Stephen, just a brief remark to the discussion: if the 'agent' has complete info (it never occurs) it naturally coerces its decision (*will, choice*). We call *good-bad* according to OUR incomplete thinking. Same goes for the *"rational - irrational"* pair. We can NEVER have complete information - we are restricted in our mental capabilities from exploiting the total infinite complexity. All is condensed into: (as *R RAM wrote:* *With incomplete information, a rational being will make the best choice under the available information and would beat an irrational being most of the time )* (ambient lingo wording).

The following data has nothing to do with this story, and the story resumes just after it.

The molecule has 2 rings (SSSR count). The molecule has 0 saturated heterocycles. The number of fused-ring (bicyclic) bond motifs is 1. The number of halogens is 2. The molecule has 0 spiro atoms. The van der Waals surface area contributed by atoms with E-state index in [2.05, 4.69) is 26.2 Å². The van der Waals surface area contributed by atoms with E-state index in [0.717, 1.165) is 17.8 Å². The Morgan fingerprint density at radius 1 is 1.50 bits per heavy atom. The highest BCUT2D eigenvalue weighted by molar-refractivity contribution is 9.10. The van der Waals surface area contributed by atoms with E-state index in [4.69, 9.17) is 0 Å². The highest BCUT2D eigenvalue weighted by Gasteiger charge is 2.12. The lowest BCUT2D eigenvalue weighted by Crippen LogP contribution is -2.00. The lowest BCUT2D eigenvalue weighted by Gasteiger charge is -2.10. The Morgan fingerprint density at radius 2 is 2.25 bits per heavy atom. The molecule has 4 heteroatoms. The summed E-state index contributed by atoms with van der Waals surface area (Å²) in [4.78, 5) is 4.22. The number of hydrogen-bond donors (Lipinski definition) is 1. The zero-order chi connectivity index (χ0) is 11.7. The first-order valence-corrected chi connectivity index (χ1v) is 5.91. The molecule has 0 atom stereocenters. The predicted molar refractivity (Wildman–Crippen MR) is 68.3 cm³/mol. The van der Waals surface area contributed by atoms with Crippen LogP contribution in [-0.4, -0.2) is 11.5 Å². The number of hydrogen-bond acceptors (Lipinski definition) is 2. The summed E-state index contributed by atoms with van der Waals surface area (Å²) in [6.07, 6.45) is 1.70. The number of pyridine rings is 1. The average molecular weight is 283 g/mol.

My position stands: there is NO free will, only ALMOST(!) and maybe considered 'some freedom carrying' will, (just as I did deny 'random' and got an 'almost': "under certain (given) circumstances"). The term YOUR FREE WILL arose from the faith-based authoritarian requirement to raise responsibility - hence a guilt feeling for a make-believe punishment (in eternity!). John M ** On Tue, Jul 31, 2012 at 1:55 PM, Stephen P. King <stephe...@charter.net>wrote: > Dear Russell, > > In our definition of the concept of "free will", it seems that we need > to elaborate a bit on the notions of coercion, autonomy and choice. From > what I have studied, the concept of a player used in game theory works > well. Free will is the ability for an autonomous agent to make uncoercered > choices from a set of simultaneously inspectable choices. > > > On 7/30/2012 7:05 PM, Russell Standish wrote: > >> On Mon, Jul 30, 2012 at 11:08:29AM -0700, meekerdb wrote: >> >>> On 7/30/2012 4:01 AM, Bruno Marchal wrote: >>> >>>> Free-will is an informal term use in many informal setting. >>>> religious people defined it often by the ability to choose >>>> consciously between doing bad things or not, and people from the >>>> law can invoke it as a general precondition for making sense of >>>> the responsibility idea. In cognitive science we can at least >>>> approximate it in different ways, and basically, with >>>> computationalism it is the ability to make choice in absence of >>>> complete information, and knowledge of that incomplete feature. >>>> >>> I'm not clear on why you emphasize incomplete information? What >>> would constitute complete information? and why how would that >>> obviate 'free will'. Is it coercive? >>> >>> With complete information, a totally rational being makes optimal >> choices, and has no free will, but always beats an irrational being. >> >> Conversely, with incomplete information, a rational being will make a >> wrong choice, or simply fail to make a choice at all, and so is >> usually beaten by an irrational being. >> >> This is where the idea that free will is the capability to act >> irrationally (or as I put it "do something stupid") comes from. There >> are definite evolutionary advantages to acting irrationally some of >> the time (though not all the time :). >> >> >> > > -- > Onward! > > Stephen > > "Nature, to be commanded, must be obeyed." > ~ Francis Bacon > > > -- > You received this message because you are subscribed to the Google Groups > "Everything List" group. > To post to this group, send email to > everything-list@googlegroups.**com<firstname.lastname@example.org> > . > To unsubscribe from this group, send email to everything-list+unsubscribe@ > **googlegroups.com <everything-list%2bunsubscr...@googlegroups.com>. > For more options, visit this group at http://groups.google.com/** > group/everything-list?hl=en<http://groups.google.com/group/everything-list?hl=en> > . > > -- You received this message because you are subscribed to the Google Groups "Everything List" group. To post to this group, send email to email@example.com. To unsubscribe from this group, send email to everything-list+unsubscr...@googlegroups.com. For more options, visit this group at http://groups.google.com/group/everything-list?hl=en.